Balancing the many demands of life can be tricky. It’s easy to say our top priorities are God, family, friendships, health, and so on, but what do our calendars say? Are we easily distracted with items that are less important? Do we feel on call 24/7? When we receive a text or email notification, do we put conversations with our families on hold because something may be “urgent”?

The ministry reality is that there are few actual crisis situations where someone’s physical, emotional, or spiritual well-being demands an immediate response from us. Yes, crises do happen, but many times there are those we serve who are perpetually needy and believe they are in crisis. Clearly communicating your availability and scheduling specific times to counsel with these individuals is key.

In considering our actual priorities and day-to-day responsibilities, here are a few tips to help us keep first things first:

  • Quiet time. Spending quality time in prayer and reading the Bible each day refuels us to joyfully serve family, friends, church, and community without feeling spiritually drained or expecting anything in return. Quiet time can be better protected by anticipating distractions and addressing those ahead of time.
  • Romance. For those who are married, loving our husbands well is critical for a healthy home life. Our most important human relationships are the easiest to take advantage of or ignore. When our marriages are healthy, we are emotionally free to minister and our husbands become amazing supporters! Intentionally scheduling date nights with our husbands can bring excitement and anticipation. Attending local events or occasionally double-dating with close friends keeps things fresh. If going out isn’t an option, scheduling nights at home can be just as romantic—especially when they include candlelit bubble baths, playing games, reading together, going for walks, or relaxing on the patio with favorite appetizers or desserts.
  • Family time. If you’re a parent, it’s your responsibility to invest in the hearts of your children by relaxing together, discussing casual events of the day, tackling housework as a team, and engaging in fun activities. Family dinners are perfect for discussing daily devotionals or age-appropriate items in the news. Designating one night a week for electronics-free “Family Fun Time” often means saying no to activities that may draw family members away from home. No one else will protect your family’s time together—it’s up to you. Taking time to play games, take walks, cook together (or learn to cook), or visiting a local yogurt shop will result in family bonds and delightful memories that will last long after your season of leadership ends.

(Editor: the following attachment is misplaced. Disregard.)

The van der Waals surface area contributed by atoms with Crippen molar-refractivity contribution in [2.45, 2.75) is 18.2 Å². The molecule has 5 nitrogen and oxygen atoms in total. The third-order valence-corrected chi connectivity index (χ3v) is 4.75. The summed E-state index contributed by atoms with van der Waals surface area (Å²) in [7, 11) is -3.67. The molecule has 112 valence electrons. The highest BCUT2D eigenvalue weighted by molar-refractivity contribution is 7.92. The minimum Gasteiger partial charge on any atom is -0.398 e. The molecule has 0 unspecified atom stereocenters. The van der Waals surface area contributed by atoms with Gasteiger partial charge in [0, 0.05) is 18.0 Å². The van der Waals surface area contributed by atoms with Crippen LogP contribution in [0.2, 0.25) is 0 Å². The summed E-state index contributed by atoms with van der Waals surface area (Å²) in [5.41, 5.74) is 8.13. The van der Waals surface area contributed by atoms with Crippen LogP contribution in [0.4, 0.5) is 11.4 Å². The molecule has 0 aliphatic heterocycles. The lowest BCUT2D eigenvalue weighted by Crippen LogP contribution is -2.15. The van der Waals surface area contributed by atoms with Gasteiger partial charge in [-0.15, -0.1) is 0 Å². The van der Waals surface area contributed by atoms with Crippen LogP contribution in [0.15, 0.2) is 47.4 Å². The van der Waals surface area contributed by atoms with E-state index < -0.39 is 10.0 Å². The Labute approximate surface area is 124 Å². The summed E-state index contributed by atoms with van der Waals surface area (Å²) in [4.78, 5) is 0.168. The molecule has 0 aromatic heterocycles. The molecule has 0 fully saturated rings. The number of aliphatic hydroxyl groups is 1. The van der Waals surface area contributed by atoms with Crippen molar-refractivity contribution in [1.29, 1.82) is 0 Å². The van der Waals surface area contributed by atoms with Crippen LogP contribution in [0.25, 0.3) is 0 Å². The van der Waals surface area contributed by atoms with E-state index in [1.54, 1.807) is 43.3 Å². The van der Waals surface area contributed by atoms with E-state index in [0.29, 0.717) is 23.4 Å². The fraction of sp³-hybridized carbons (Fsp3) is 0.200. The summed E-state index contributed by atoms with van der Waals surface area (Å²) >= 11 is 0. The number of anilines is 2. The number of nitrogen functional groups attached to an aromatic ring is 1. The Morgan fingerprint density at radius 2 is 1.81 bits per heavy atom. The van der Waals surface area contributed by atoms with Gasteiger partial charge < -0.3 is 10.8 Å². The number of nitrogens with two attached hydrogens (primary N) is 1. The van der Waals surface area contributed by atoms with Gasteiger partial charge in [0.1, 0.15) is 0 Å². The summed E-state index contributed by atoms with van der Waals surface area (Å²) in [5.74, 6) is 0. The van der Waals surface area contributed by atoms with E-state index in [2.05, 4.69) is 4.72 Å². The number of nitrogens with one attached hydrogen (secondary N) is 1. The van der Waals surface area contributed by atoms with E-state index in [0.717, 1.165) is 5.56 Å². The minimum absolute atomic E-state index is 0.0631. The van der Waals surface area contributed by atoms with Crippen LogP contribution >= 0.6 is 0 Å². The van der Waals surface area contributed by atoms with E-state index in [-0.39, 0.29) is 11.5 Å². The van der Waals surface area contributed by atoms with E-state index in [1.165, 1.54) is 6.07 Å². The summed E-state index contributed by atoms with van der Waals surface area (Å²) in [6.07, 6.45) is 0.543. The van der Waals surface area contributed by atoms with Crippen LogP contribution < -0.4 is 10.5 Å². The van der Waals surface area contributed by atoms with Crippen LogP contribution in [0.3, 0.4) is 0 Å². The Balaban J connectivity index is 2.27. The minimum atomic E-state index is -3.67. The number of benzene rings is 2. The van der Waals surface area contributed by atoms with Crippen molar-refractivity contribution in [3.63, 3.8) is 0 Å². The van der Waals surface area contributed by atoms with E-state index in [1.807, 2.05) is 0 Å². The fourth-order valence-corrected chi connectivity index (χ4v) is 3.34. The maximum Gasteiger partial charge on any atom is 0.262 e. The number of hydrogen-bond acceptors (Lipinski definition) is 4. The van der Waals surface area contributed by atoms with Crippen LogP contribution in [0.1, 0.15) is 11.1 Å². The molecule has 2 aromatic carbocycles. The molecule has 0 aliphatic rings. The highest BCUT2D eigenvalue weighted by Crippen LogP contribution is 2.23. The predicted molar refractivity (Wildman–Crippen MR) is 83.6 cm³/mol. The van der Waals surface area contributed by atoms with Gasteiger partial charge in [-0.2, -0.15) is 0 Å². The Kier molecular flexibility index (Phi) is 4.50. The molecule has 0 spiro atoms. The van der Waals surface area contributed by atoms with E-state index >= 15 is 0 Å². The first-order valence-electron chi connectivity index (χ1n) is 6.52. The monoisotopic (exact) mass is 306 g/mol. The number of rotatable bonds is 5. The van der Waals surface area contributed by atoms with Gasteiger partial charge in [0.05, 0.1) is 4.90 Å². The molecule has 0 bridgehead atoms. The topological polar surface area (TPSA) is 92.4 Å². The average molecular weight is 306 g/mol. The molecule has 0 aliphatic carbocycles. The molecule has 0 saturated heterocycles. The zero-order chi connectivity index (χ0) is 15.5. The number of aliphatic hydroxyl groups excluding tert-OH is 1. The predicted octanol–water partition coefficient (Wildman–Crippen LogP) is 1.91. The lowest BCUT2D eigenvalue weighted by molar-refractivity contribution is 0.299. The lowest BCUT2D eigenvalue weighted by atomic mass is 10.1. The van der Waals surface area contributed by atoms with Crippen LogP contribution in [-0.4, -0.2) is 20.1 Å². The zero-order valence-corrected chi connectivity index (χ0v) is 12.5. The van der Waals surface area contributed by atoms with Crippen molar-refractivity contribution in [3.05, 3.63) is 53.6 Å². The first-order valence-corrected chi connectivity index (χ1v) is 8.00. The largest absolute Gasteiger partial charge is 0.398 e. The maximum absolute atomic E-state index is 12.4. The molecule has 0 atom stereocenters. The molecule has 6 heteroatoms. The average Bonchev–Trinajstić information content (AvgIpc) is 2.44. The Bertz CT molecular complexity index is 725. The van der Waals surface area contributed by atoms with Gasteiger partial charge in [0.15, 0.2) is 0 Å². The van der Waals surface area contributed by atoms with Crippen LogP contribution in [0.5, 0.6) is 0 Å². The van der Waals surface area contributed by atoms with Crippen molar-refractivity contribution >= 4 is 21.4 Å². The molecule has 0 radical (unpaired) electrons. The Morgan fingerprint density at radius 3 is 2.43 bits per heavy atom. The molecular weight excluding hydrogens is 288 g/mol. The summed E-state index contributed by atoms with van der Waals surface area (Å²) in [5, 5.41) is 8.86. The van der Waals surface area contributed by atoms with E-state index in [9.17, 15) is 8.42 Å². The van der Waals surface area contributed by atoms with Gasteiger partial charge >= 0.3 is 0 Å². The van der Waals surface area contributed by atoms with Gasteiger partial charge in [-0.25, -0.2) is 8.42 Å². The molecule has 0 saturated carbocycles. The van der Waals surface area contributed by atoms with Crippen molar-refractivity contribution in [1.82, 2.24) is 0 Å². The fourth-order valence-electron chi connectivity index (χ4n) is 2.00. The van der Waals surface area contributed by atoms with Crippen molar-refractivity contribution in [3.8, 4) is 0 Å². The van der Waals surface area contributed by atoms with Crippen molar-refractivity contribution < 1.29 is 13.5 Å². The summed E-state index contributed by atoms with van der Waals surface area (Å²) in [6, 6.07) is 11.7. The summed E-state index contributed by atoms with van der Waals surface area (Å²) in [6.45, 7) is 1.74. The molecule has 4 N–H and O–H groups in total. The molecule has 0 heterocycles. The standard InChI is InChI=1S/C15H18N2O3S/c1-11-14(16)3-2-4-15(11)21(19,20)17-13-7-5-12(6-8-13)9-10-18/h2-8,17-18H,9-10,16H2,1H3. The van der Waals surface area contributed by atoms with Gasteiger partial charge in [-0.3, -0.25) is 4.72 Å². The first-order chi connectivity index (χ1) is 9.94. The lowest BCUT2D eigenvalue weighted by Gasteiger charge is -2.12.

• Rest. Rest is needed for our health and it’s even part of God’s plan for our lives. Intentionally resting can be challenging at first, especially for us go-getters. But it can be as simple as picking a day such as a Saturday or Sunday and saying “yes” to activities that bring refreshment, joy, and peace. These could be things like catching up on photo books, reading, or relaxing with friends or family. It also means saying “no” to responsibilities that aren’t urgent and can be scheduled for other days—like paying bills, doing laundry, or extra housecleaning projects. Rest is never an excuse for neglect of necessary responsibilities but with careful planning, rest can become a part of a healthy routine.
  • Ministry. Scheduling ministry time after the top priorities of quiet time, husband, family, and rest doesn’t mean that we aren’t prioritizing God. It means we’re best stewarding our relationships, family, time, and health so that we can serve God with a right heart, happy family, and healthy body. Communicating clear availability to our teams and church leaders allows for breathing space and flexibility in our schedules. Unless we are paid staff or asked to work specific hours, we can own our ministry calendars while being flexible to the needs of our team and those we serve.

Because life is always changing, our schedules can be sanity savers, helping us protect our priorities. However, we must pray for discernment and flexibility to know when we need to switch things up and edit our schedules!  Grace, flexibility, and tenacity are all key in keeping first things first!


Melinda Adair serves as the Ladies’ Ministry Team Leader at Kennewick Baptist Church in Washington and assists her husband, Cliff, in the youth department. She homeschools two of her three sons, blogs, and loves networking with other leaders.